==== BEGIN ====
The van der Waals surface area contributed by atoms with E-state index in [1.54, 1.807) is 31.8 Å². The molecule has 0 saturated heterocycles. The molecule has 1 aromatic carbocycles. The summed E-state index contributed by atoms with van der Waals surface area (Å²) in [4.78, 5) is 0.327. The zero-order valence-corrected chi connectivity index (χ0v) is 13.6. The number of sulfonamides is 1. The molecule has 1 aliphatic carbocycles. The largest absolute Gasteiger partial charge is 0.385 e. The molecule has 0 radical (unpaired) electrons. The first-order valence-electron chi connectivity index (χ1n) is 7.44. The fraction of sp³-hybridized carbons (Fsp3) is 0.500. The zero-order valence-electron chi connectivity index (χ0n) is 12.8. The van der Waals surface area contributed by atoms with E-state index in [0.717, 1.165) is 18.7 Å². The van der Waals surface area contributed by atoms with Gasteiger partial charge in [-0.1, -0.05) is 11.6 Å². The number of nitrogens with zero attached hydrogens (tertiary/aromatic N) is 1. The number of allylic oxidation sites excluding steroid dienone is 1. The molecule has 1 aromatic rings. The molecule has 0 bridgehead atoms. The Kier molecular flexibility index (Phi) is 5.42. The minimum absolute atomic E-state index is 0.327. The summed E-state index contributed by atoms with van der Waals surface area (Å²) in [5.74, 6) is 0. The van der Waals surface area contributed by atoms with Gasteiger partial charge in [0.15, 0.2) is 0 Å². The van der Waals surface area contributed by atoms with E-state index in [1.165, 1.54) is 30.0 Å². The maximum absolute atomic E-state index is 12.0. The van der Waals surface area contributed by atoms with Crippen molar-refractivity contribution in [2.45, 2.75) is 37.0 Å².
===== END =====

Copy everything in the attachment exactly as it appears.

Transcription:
The van der Waals surface area contributed by atoms with E-state index in [1.54, 1.807) is 31.8 Å². The molecule has 0 saturated heterocycles. The molecule has 1 aromatic carbocycles. The summed E-state index contributed by atoms with van der Waals surface area (Å²) in [4.78, 5) is 0.327. The zero-order valence-corrected chi connectivity index (χ0v) is 13.6. The number of sulfonamides is 1. The molecule has 1 aliphatic carbocycles. The largest absolute Gasteiger partial charge is 0.385 e. The molecule has 0 radical (unpaired) electrons. The first-order valence-electron chi connectivity index (χ1n) is 7.44. The fraction of sp³-hybridized carbons (Fsp3) is 0.500. The zero-order valence-electron chi connectivity index (χ0n) is 12.8. The van der Waals surface area contributed by atoms with E-state index in [0.717, 1.165) is 18.7 Å². The van der Waals surface area contributed by atoms with Gasteiger partial charge in [-0.1, -0.05) is 11.6 Å². The number of nitrogens with zero attached hydrogens (tertiary/aromatic N) is 1. The number of allylic oxidation sites excluding steroid dienone is 1. The molecule has 1 aromatic rings. The molecule has 0 bridgehead atoms. The Kier molecular flexibility index (Phi) is 5.42. The minimum absolute atomic E-state index is 0.327. The summed E-state index contributed by atoms with van der Waals surface area (Å²) in [5.74, 6) is 0. The van der Waals surface area contributed by atoms with Gasteiger partial charge in [0.15, 0.2) is 0 Å². The van der Waals surface area contributed by atoms with E-state index in [1.165, 1.54) is 30.0 Å². The maximum absolute atomic E-state index is 12.0. The van der Waals surface area contributed by atoms with Crippen molar-refractivity contribution in [2.45, 2.75) is 37.0 Å².